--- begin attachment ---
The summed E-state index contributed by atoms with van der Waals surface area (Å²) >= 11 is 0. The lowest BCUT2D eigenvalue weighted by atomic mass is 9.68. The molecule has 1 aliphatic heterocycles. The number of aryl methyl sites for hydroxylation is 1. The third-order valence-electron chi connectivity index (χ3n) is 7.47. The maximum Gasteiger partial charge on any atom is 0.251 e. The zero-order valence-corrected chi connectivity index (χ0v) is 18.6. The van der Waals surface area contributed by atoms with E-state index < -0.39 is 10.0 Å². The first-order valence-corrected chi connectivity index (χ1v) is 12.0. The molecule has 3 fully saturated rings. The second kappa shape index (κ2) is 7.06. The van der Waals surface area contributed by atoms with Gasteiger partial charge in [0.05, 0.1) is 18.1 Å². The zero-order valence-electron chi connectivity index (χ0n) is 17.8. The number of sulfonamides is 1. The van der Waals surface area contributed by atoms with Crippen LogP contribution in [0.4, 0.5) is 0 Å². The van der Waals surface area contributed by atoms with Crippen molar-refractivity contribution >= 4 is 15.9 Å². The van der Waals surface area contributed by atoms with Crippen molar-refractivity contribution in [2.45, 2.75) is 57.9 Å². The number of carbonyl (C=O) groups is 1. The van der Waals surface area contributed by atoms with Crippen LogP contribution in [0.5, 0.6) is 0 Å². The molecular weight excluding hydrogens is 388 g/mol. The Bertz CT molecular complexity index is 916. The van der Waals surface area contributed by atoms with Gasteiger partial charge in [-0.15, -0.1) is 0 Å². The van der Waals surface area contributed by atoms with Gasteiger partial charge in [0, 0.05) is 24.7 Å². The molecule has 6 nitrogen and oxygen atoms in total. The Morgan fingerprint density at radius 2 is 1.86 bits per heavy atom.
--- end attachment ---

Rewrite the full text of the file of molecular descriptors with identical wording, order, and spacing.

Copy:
The summed E-state index contributed by atoms with van der Waals surface area (Å²) >= 11 is 0. The lowest BCUT2D eigenvalue weighted by atomic mass is 9.68. The molecule has 1 aliphatic heterocycles. The number of aryl methyl sites for hydroxylation is 1. The third-order valence-electron chi connectivity index (χ3n) is 7.47. The maximum Gasteiger partial charge on any atom is 0.251 e. The zero-order valence-corrected chi connectivity index (χ0v) is 18.6. The van der Waals surface area contributed by atoms with E-state index < -0.39 is 10.0 Å². The first-order valence-corrected chi connectivity index (χ1v) is 12.0. The molecule has 3 fully saturated rings. The second kappa shape index (κ2) is 7.06. The van der Waals surface area contributed by atoms with Gasteiger partial charge in [0.05, 0.1) is 18.1 Å². The zero-order valence-electron chi connectivity index (χ0n) is 17.8. The number of sulfonamides is 1. The van der Waals surface area contributed by atoms with Crippen LogP contribution in [0.4, 0.5) is 0 Å². The van der Waals surface area contributed by atoms with Crippen molar-refractivity contribution >= 4 is 15.9 Å². The van der Waals surface area contributed by atoms with Crippen molar-refractivity contribution in [2.45, 2.75) is 57.9 Å². The number of carbonyl (C=O) groups is 1. The van der Waals surface area contributed by atoms with Crippen LogP contribution in [0.5, 0.6) is 0 Å². The molecular weight excluding hydrogens is 388 g/mol. The Bertz CT molecular complexity index is 916. The van der Waals surface area contributed by atoms with Gasteiger partial charge in [-0.15, -0.1) is 0 Å². The van der Waals surface area contributed by atoms with Gasteiger partial charge in [0, 0.05) is 24.7 Å². The molecule has 6 nitrogen and oxygen atoms in total. The Morgan fingerprint density at radius 2 is 1.86 bits per heavy atom.